Old Bones Tell the Tales and Reveal the Diets of 18th-Century Sailors

By Sarah Zhang | March 27, 2012 8:39 am


You are what you eat—that’s true even after your bones have spent 200 years buried in the dirt. A new study using old bones from 18th century British sailors confirmed the naval diet: lots of biscuits, more protein than the average landlubber, and the same damn things sailors ate for the previous 200 years.

The Victualing Board actually kept meticulous records of a sailor’s official rations: 1 lb of bread and 1 gallon of beer per day (!), plus 1 lb of pork twice a week, 2 lbs of beef twice a week, or butter and cheese the other three days. But when the going got tough out in the middle of watery nowhere, did sailors actually get their rations? Yes, it seems, based on an analysis of nitrogen isotopes extracted from the bones of 80 sailors. The elevated levels of nitrogen suggested that sailors did get as much beef and pork as the Victualing Board recorded. And despite being at sea, they didn’t seem to eat much fish.

Carbon isotopes also provided a striking record of an individual sailor’s journey. Some of the sailors’ bones had levels of carbon-13 indicating they ate plants that made sugars through a pathway called C4, and these plants such as maize and sugar cane are not found in northern Europe. The researchers also compared carbon isotopes from teeth, which are fixed in childhood, and bones, which change through your lifetime. High variability in carbon isotopes among sailors’ teeth suggested they came from all over the British Empire before they became sailors.

Comparing the bones of these 18th century sailors with bones excavated from the Mary Rose that shipwrecked in 1545, the researchers determined the diets of seamen likely did not change much in the two intervening centuries. For a major dietary change, the sailors would have to wait several decades for the invention of canned food.

[via History.com]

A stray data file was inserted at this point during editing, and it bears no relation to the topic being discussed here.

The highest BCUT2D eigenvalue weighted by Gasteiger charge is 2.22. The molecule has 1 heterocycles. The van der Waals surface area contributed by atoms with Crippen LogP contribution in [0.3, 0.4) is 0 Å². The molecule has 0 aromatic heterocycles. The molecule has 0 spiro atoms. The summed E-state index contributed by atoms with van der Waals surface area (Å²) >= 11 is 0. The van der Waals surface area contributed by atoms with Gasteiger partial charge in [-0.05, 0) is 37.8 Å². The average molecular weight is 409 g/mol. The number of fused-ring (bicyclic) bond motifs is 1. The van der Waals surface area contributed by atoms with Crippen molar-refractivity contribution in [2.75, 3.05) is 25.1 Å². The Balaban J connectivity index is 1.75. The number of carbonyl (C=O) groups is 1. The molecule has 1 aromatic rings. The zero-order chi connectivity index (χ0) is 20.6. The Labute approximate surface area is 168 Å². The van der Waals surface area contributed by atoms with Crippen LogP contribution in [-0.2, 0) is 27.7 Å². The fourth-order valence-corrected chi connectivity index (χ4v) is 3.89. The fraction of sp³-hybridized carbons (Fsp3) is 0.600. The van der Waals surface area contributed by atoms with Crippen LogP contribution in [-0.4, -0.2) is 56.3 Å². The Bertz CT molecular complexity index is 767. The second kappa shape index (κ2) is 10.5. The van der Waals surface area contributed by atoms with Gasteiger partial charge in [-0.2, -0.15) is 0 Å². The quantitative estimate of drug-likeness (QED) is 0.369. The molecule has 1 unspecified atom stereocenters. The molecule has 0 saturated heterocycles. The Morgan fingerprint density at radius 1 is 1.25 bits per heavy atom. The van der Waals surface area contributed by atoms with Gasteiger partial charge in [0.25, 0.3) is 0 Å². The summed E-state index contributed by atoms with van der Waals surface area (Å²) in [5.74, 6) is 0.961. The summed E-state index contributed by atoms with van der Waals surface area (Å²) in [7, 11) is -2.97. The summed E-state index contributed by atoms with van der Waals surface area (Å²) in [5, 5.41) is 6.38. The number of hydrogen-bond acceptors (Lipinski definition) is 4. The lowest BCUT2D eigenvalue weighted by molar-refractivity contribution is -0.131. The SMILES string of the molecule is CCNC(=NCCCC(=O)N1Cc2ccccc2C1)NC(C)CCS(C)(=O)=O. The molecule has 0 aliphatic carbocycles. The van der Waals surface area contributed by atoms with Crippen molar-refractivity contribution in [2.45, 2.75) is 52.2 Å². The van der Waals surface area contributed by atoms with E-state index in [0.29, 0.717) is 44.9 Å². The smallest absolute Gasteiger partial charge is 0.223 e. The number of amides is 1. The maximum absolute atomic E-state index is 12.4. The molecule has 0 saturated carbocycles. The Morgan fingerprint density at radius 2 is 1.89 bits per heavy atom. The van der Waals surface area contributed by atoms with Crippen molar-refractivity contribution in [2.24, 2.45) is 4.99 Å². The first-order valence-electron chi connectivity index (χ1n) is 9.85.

Image via Wikimedia Commons / Charny

CATEGORIZED UNDER: Health & Medicine
  • Geoffrey.Frasz

    The resistance to eating fish by sailors is a reflection of land diet habits. It also showed up in the collapse of the settlements in Greenland because of the reliance on cattle and also in the near starvation of Lewis and Clark’s men when they wintered on the Pacific coast and venison meat was scarce, and the ignored plenty of fish in the ocean and the Columbia River

  • Georg

    Nonsense!
    Fishing was a coastal business then, not a basis
    to feed men on the overburdened “sea prisons”.

    18th century navies did not make far distance voyages
    in a single run, if any! So there was always chance
    to replenish food.
    Canning did not change much to the food for sailors
    in 19th century, just the beef and pork lasted longer.
    This made possible the long distance journeys of the famous
    clipper area, think of tea race or wheat races.
    And during this long distance journeys of the 19th
    and early 20th century they had more ill/dead sailors from scurvy
    (lacking fresh fruit/vegetables) than they had in the
    centuries before.
    Georg

  • Angelica Buono

    Sugar cane was not found only in the new world during the 18th century; it is an old world domesticate native to South Asia.

  • Sarah Zhang

    @Angelica Buono — thanks for pointing out the error! It’s been corrected.

  • juan

    The biggest mystery is how those sailors could survive after months of scurvy. It is obvious that many died of scurvy, but about survivors? Why did they survive? If diets were the same for everyone and basically devoid of C vitamin how comes that some survived and others didn’t?

  • Michael

    Sauerkraut is rich in vitamin C and was often carried by ships because it would last well beyond the spoiling of fresh fruits and vegtables It was given to those that chose to eat it however, many not liking the taste often died from lack of vitamin C or scurvy. Those that ate the foul tasting vegtable were much more likely to survive than those that didn’t eat it.

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